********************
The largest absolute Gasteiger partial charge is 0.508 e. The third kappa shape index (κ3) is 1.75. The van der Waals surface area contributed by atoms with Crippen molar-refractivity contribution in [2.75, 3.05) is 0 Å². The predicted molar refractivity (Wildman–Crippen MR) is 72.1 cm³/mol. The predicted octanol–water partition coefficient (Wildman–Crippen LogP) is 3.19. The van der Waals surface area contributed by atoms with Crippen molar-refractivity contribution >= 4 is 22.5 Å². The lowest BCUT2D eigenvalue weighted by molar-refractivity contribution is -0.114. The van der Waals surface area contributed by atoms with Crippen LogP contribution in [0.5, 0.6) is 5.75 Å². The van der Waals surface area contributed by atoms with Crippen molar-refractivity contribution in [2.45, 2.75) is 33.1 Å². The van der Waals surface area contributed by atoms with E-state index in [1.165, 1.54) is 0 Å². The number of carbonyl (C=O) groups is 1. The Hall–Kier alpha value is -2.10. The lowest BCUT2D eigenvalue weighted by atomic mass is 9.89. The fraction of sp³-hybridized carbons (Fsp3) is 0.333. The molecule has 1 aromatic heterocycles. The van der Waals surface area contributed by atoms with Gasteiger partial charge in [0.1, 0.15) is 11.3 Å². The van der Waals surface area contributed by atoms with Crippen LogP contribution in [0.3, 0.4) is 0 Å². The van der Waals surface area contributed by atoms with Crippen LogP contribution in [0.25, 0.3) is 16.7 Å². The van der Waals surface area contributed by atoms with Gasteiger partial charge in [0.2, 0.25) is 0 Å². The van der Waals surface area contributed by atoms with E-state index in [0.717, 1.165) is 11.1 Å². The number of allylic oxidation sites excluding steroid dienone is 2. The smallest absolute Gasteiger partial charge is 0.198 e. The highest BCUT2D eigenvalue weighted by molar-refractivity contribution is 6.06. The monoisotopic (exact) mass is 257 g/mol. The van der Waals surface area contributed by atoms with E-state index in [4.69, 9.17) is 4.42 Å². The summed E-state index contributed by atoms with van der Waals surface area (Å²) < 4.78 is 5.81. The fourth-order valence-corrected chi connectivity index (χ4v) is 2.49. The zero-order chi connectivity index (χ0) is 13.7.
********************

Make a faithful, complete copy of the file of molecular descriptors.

The largest absolute Gasteiger partial charge is 0.508 e. The third kappa shape index (κ3) is 1.75. The van der Waals surface area contributed by atoms with Crippen molar-refractivity contribution in [2.75, 3.05) is 0 Å². The predicted molar refractivity (Wildman–Crippen MR) is 72.1 cm³/mol. The predicted octanol–water partition coefficient (Wildman–Crippen LogP) is 3.19. The van der Waals surface area contributed by atoms with Crippen molar-refractivity contribution >= 4 is 22.5 Å². The lowest BCUT2D eigenvalue weighted by molar-refractivity contribution is -0.114. The van der Waals surface area contributed by atoms with Crippen LogP contribution in [0.5, 0.6) is 5.75 Å². The van der Waals surface area contributed by atoms with Crippen molar-refractivity contribution in [2.45, 2.75) is 33.1 Å². The van der Waals surface area contributed by atoms with E-state index in [1.165, 1.54) is 0 Å². The number of carbonyl (C=O) groups is 1. The Hall–Kier alpha value is -2.10. The lowest BCUT2D eigenvalue weighted by atomic mass is 9.89. The fraction of sp³-hybridized carbons (Fsp3) is 0.333. The molecule has 1 aromatic heterocycles. The van der Waals surface area contributed by atoms with Gasteiger partial charge in [0.1, 0.15) is 11.3 Å². The van der Waals surface area contributed by atoms with Crippen LogP contribution in [0.3, 0.4) is 0 Å². The van der Waals surface area contributed by atoms with Crippen LogP contribution in [0.25, 0.3) is 16.7 Å². The van der Waals surface area contributed by atoms with Gasteiger partial charge in [0.2, 0.25) is 0 Å². The van der Waals surface area contributed by atoms with E-state index in [0.717, 1.165) is 11.1 Å². The number of allylic oxidation sites excluding steroid dienone is 2. The smallest absolute Gasteiger partial charge is 0.198 e. The highest BCUT2D eigenvalue weighted by molar-refractivity contribution is 6.06. The monoisotopic (exact) mass is 257 g/mol. The van der Waals surface area contributed by atoms with E-state index in [4.69, 9.17) is 4.42 Å². The summed E-state index contributed by atoms with van der Waals surface area (Å²) < 4.78 is 5.81. The fourth-order valence-corrected chi connectivity index (χ4v) is 2.49. The zero-order chi connectivity index (χ0) is 13.7.